Penny Byrne #BloodDiamond

future, health

Can we levitate a single red blood cell?

Malaria in humans is caused by Plasmodium parasites that infect red blood cells. Nearly half of the world’s population is at risk of malaria. Despite around 212 million cases of malaria reported in 2015, deaths from the disease have dropped dramatically since 2010. This is partly due to improved diagnostics, allowing swift treatment. In severe infections it is possible to see the parasites in a blood sample using a microscope, but more sensitive tests are needed to diagnose all infections.

#BloodDiamond explores two new reseach techniques for detecting malaria: acoustic levitation and attenuated total reflection (ATR) sampling in conjunction with infrared spectroscopy. Acoustic levitation uses sound to levitate a single drop of blood and ATR uses a diamond to reflect an infrared beam of light through a blood sample to detect malaria parasites.

A large single red blood cell levitates and glows as the visitor enters the exhibition room. This is a healthy blood cell. Using an infrared camera or augmented reality Hololens headset, Plasmodium infected blood cells can be detected within the space, each identifiable by distinctive changes in cell morphology.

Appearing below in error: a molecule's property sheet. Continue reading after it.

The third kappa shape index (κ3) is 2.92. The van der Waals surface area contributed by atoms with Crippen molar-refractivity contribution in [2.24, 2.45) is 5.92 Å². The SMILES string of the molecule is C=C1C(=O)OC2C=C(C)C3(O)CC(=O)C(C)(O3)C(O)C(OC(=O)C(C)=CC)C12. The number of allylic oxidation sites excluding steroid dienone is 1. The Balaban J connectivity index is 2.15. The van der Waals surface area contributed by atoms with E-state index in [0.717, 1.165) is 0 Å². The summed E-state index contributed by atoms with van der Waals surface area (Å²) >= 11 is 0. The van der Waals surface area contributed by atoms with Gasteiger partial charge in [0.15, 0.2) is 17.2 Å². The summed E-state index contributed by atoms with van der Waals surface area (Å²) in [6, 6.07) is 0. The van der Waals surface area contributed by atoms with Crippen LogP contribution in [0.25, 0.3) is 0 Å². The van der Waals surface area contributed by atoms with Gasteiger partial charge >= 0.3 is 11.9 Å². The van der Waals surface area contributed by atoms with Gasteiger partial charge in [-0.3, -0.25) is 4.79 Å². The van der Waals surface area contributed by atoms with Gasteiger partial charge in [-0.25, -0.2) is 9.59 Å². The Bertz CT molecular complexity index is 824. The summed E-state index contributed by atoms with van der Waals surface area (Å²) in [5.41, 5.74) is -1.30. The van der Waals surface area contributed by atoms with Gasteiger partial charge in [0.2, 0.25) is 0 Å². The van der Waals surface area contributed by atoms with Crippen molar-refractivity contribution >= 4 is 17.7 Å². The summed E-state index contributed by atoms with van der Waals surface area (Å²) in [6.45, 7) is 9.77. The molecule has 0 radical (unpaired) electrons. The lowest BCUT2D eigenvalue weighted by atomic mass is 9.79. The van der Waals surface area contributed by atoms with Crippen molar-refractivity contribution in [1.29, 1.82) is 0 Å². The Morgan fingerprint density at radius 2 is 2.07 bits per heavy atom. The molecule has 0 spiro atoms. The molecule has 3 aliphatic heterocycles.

Installation and levitating sculpture, 2017
Image: Courtesy of the artist, photo by Matthew Stanton


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The Artist: Penny Byrne

Penny Byrne is a visual artist whose work covers a wide range of topics from politics, to social justice issues and the environment. She works with varied materials including ceramics, bronze and glass, and is increasingly becoming known for creating immersive experiences in her solo exhibitions.
At school Penny was interested in art and in science, particularly biology. She was encouraged to follow her creative side, but her interest in science did not diminish. More recently she has become fascinated by light, particularly the invisible UV and infrared spectra, and how this might be applied creatively.